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Cynical Distrust: Does it Lead to Dementia?

David Langness | Aug 6, 2015

PART 6 IN SERIES Holding a Hopeful Vision for Tomorrow

The views expressed in our content reflect individual perspectives and do not represent the official views of the Baha'i Faith.

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David Langness | Aug 6, 2015

PART 6 IN SERIES Holding a Hopeful Vision for Tomorrow

The views expressed in our content reflect individual perspectives and do not represent the official views of the Baha'i Faith.

Let us then trust in the bounty and bestowal of God. Let us be exhilarated with the divine breath, illumined and exalted by the heavenly glad-tidings. God has ever dealt with man in mercy and kindness. He who conferred the divine spirit in former times is abundantly able and capable at all times and periods to grant the same bestowals. Therefore let us be hopeful. The God who gave to the world formerly will do so now and in the future. – Abdu’l-Baha, Foundations of World Unity, p. 102.

If we are to avoid becoming entrammeled in the enervating coils of cynicism which are a characteristic of this age of transition, we must, as the “custodians of . . . the forces of love,” ground our efforts in indomitable faith. – The Universal House of Justice, letter to an individual Baha’i, April 1996.

Can your views harm you physically, or even kill you? Increasingly, science says yes.

For many years, modern medicine has known about the cause-and-effect linkages between our thoughts, our emotions and our physical health. Anger, hostility and aggression have long been closely associated, for example, with severely increased risk for cardiovascular mortality. That mind-body connection is now well-accepted across all fields of medicine and psychology.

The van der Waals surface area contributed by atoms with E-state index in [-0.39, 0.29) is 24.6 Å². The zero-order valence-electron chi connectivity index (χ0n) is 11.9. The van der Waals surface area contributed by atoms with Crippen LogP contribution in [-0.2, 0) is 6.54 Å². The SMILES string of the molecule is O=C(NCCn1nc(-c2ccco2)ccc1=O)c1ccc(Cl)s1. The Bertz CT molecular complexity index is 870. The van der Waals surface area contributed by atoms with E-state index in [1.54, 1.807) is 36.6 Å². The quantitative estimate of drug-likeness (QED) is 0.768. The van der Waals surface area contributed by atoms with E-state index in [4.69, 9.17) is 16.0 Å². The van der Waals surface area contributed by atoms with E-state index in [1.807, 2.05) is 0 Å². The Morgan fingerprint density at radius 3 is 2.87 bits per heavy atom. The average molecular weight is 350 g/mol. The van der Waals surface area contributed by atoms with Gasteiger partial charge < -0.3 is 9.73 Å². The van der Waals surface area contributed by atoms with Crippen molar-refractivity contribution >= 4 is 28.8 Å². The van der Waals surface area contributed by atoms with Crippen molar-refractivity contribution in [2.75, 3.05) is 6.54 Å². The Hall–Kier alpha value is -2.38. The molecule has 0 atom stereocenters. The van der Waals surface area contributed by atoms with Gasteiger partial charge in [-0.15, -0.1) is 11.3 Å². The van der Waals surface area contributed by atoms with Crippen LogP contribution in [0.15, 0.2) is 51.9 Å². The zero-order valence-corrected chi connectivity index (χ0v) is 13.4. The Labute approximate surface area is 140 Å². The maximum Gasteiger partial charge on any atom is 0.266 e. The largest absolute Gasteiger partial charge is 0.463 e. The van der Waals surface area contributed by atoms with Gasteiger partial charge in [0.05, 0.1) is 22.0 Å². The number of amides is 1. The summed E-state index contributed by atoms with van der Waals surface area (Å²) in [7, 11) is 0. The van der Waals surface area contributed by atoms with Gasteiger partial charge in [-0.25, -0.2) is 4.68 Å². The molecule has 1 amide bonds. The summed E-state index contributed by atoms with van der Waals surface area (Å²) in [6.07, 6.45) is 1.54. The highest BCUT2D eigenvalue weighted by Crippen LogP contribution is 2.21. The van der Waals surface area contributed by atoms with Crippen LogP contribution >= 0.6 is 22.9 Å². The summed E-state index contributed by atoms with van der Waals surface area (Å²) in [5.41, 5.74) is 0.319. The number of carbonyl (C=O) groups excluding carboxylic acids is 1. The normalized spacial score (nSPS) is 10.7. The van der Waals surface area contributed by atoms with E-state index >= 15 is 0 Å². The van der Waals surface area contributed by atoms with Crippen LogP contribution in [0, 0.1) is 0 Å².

But in 2014, the medical journal Neurology reported a remarkable new mind-body discovery. Researchers found a strong link between a mental and spiritual attitude of “cynical distrust” and the likelihood of developing dementia in later life. If you consider yourself a cynic, you may want to examine these findings and re-consider.

I think most people would lie to get ahead.The scientists and physicians who conducted the study defined the term “cynical distrust” as an inner belief that other people are mainly motivated by selfish concerns. To determine each person’s beliefs, they used a psychological test called the Cook-Medley Hostility Scale, which asks these eight questions:

  • I think most people would lie to get ahead.
  • Most people inwardly dislike putting themselves out to help other people.

  • Most people make friends because friends are likely to be useful to them.

  • It is safer to trust nobody.

  • No one cares much what happens to you.

  • Most people are honest chiefly through fear of being caught.

  • I commonly wonder what hidden reasons another person may have for doing something nice to me.

  • Most people will use somewhat unfair means to gain profit or an advantage rather than lose it.